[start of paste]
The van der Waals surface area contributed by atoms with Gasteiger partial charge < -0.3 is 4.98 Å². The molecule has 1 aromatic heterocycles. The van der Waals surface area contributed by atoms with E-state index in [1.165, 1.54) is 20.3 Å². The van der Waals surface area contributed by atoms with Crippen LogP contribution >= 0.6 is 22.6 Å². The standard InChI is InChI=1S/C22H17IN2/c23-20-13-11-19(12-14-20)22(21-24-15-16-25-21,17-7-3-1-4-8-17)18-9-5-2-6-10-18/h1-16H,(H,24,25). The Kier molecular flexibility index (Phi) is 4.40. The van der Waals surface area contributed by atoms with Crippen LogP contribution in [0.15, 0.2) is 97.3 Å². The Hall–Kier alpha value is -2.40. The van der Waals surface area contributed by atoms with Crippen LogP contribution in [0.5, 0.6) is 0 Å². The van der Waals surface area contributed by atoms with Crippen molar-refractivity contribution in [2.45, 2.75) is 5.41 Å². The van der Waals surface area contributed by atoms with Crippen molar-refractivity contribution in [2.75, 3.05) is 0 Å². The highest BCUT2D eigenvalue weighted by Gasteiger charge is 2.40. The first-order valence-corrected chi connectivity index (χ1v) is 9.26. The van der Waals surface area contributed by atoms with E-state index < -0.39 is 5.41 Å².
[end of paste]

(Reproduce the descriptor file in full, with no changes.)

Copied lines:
The van der Waals surface area contributed by atoms with Gasteiger partial charge < -0.3 is 4.98 Å². The molecule has 1 aromatic heterocycles. The van der Waals surface area contributed by atoms with E-state index in [1.165, 1.54) is 20.3 Å². The van der Waals surface area contributed by atoms with Crippen LogP contribution >= 0.6 is 22.6 Å². The standard InChI is InChI=1S/C22H17IN2/c23-20-13-11-19(12-14-20)22(21-24-15-16-25-21,17-7-3-1-4-8-17)18-9-5-2-6-10-18/h1-16H,(H,24,25). The Kier molecular flexibility index (Phi) is 4.40. The van der Waals surface area contributed by atoms with Crippen LogP contribution in [0.15, 0.2) is 97.3 Å². The Hall–Kier alpha value is -2.40. The van der Waals surface area contributed by atoms with Crippen LogP contribution in [0.5, 0.6) is 0 Å². The van der Waals surface area contributed by atoms with Crippen molar-refractivity contribution in [2.45, 2.75) is 5.41 Å². The van der Waals surface area contributed by atoms with Crippen molar-refractivity contribution in [2.75, 3.05) is 0 Å². The highest BCUT2D eigenvalue weighted by Gasteiger charge is 2.40. The first-order valence-corrected chi connectivity index (χ1v) is 9.26. The van der Waals surface area contributed by atoms with E-state index < -0.39 is 5.41 Å².